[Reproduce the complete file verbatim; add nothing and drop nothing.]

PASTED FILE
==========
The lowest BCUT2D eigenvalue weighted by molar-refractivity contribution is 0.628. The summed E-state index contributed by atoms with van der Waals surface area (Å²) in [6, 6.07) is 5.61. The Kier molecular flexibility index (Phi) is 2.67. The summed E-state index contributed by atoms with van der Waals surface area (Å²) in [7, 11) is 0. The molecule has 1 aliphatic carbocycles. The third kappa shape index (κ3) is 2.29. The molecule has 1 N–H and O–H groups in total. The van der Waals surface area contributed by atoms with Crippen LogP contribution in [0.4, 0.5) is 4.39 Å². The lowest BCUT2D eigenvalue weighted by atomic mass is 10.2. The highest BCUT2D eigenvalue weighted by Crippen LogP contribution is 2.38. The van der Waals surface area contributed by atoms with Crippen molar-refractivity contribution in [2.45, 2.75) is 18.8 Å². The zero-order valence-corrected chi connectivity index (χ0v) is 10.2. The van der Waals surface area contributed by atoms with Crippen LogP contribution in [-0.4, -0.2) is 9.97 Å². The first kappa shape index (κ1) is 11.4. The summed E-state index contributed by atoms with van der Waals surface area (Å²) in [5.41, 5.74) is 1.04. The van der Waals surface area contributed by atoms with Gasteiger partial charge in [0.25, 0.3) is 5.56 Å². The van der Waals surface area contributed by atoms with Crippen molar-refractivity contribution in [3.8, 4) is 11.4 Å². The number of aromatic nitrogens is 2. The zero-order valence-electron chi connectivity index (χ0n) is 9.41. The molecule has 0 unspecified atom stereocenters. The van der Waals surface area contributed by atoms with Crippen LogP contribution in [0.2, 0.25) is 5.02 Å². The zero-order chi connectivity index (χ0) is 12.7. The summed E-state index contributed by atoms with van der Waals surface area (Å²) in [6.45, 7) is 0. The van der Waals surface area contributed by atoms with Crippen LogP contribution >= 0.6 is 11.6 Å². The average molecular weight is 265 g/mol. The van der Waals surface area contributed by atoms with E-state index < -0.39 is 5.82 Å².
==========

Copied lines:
The lowest BCUT2D eigenvalue weighted by molar-refractivity contribution is 0.628. The summed E-state index contributed by atoms with van der Waals surface area (Å²) in [6, 6.07) is 5.61. The Kier molecular flexibility index (Phi) is 2.67. The summed E-state index contributed by atoms with van der Waals surface area (Å²) in [7, 11) is 0. The molecule has 1 aliphatic carbocycles. The third kappa shape index (κ3) is 2.29. The molecule has 1 N–H and O–H groups in total. The van der Waals surface area contributed by atoms with Crippen LogP contribution in [0.4, 0.5) is 4.39 Å². The lowest BCUT2D eigenvalue weighted by atomic mass is 10.2. The highest BCUT2D eigenvalue weighted by Crippen LogP contribution is 2.38. The van der Waals surface area contributed by atoms with Crippen molar-refractivity contribution in [2.45, 2.75) is 18.8 Å². The zero-order valence-corrected chi connectivity index (χ0v) is 10.2. The van der Waals surface area contributed by atoms with Crippen LogP contribution in [-0.4, -0.2) is 9.97 Å². The first kappa shape index (κ1) is 11.4. The summed E-state index contributed by atoms with van der Waals surface area (Å²) in [5.41, 5.74) is 1.04. The van der Waals surface area contributed by atoms with Gasteiger partial charge in [0.25, 0.3) is 5.56 Å². The van der Waals surface area contributed by atoms with Crippen molar-refractivity contribution in [3.8, 4) is 11.4 Å². The number of aromatic nitrogens is 2. The zero-order valence-electron chi connectivity index (χ0n) is 9.41. The molecule has 0 unspecified atom stereocenters. The van der Waals surface area contributed by atoms with Crippen LogP contribution in [0.2, 0.25) is 5.02 Å². The zero-order chi connectivity index (χ0) is 12.7. The summed E-state index contributed by atoms with van der Waals surface area (Å²) in [6.45, 7) is 0. The van der Waals surface area contributed by atoms with Crippen LogP contribution >= 0.6 is 11.6 Å². The average molecular weight is 265 g/mol. The van der Waals surface area contributed by atoms with E-state index < -0.39 is 5.82 Å².